What is sustainable software?

What is sustainable software?

This is my first post on this blog. The idea of making one has been in my head for quite a while, so I give it a try.

As an introduction, I must quickly talk about my experience. I live in France, and I have two jobs. The first one is CTO and the second one is about my passion: astrophotography.

My work as CTO is quite common. The other, astrophotographer, is not. It is about taking pictures of stars for entire nights: I had to travel the world in search of the most beautiful starry skies. Unfortunately, I have seen the damage that our modern societies inflict on the environment during my adventures. And digital is a big part of that.

I will not change things. But my experience allows me to activate a lever: to ensure that the software we develop is of high quality and that it lasts a long time.

What is sustainability?

Sustainability is officially defined by three pillars of decreasing importance:

  1. Environment.

  2. Society.

  3. Economy.

There is no official definition of sustainable software

There is no official definition of sustainable software because it is a complicated topic. And I think those that are found on the Internet focus too much on performance and energy consumption.

In reality, energy consumption is one impact factor amongst others. A special case on one of the most visited website in France Le Monde.fr shows that after several optimizations, only approximately 70 trees are saved per year. It is very good, but we have to admit that software optimization is not a truly efficient lever.

Other factors will harm the environment to a greater extent. One of the biggest is that some modern software only run on recent devices. The old ones will then become obsolete and will go to the trash. Windows 11 is a perfect example.

The other pillars (people, profit) are also forgotten in sustainable software definitions. For example, security and GDPR are related to the social pillar and I did not spot references to them. Yet it is a very important concern of modern computing because our data is shared and centralized in the cloud.

That is why I thought about my own definition of sustainable software.

Implementing sustainability pillars

So, as developers, how can we implement the three pillars of sustainability to create sustainable software? As discussed before, performance and energy consumption are not the only problems. I think we should keep these three principles in mind:

  1. Usefulness (environment, society and economy pillars).

  2. Security (society and economy pillars).

  3. Extensibility (economy pillar).

We can create nested a view of sustainable software principles based on the sustainability pillars:

Let's examine these principles in detail now.


Useful software is the most important principle because it embeds answers to all the pillars of sustainability. Useful software is efficient, ergonomic and compatible with a maximum of networks and hardware, from the oldest to the most recent. This makes our digital equipment last which is the most powerful lever to reduce the impact of digital on the environment. For example, 83% of the total smartphone CO2 emissions will come from manufacture, shipping, and first-year use. The more software is useful and lasts, the less people buy new digital devices, the better it is for the planet.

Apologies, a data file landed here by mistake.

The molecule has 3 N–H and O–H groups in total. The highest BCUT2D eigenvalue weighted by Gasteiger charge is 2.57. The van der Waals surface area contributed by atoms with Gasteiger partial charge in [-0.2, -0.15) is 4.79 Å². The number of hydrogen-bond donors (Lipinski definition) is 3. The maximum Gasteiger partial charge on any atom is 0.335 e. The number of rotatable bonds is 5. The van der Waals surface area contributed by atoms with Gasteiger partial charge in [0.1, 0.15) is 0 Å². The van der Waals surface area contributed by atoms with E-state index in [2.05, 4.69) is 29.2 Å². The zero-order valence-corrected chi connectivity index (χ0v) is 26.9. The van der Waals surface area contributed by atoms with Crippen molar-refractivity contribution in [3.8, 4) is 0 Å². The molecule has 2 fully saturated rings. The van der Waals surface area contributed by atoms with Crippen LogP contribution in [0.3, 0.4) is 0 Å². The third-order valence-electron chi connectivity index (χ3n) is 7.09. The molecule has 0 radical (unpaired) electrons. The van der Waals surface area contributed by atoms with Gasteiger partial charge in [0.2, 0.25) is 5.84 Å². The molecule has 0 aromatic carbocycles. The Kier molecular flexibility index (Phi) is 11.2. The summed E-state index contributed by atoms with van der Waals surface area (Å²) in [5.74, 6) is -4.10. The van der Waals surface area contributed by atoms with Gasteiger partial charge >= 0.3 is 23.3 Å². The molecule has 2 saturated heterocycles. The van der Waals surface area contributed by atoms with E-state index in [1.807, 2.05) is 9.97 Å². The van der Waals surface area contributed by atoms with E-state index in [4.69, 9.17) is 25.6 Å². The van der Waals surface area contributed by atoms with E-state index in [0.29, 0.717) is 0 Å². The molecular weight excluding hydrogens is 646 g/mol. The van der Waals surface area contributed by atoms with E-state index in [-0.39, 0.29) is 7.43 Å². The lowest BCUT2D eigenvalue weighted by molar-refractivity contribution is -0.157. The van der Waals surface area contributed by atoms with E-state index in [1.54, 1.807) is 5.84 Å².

Useful software can however degrade over time, it is necessary to remain vigilant. Two phenomena need to be monitored:

  • The "Feature Creep" phenomenon: software is enriched with features that affect its usefulness.

  • The functional debt phenomenon: it is becoming more and more difficult to bring new features to the software while ensuring its current quality.

Useless software is an evil in our industry. A study by consulting firm Standish Group "Modernization" claims that only 20% of software features are used. This value should be handled with care, but it shows the trend.


Security is a very important principle to answer the social pillar, especially today because a lot of our data is stored and shared in the cloud. To implement security in our software, we must think of the CIA cybersecurity triad:

  • Confidentiality: it concerns secret data that no one wishes to be made public. Our banking information for example.

  • Integrity: only authorized processes should modify our data. A software bug or a vulnerability that leads our data to be changed is a security issue.

  • Availability: our data must be available quickly. If our medical data is unavailable due to poor software performance during emergency care, we are in serious trouble.

The security principle is also an answer to the economic pillar: security issues can lead to massive money losses. The famous Equifax data breach cost 1.4 billion dollars to the company.


Extensibility principle is an answer to the economy pillar: poorly extensible software may be phased out because of its rising maintenance costs. Productivity also decreases due to increasing technical debt, which leads to economic losses for companies.


Sustainable software integrates principles of usefulness, security and extensibility into each decision made all along its lifetime.

This is my vision of software sustainability. Some may not agree, but it is the one that, as a developer, best suits me at the moment. Throughout this blog, I will illustrate my posts using examples made with Microsoft environments (Azure, .Net).

About the cover image

IC 1848 is a pretty nebula located in the Cassiopeia constellation. It has the shape of a heart. The total exposure time is about 30 hours.

See it in large size in my portfolio.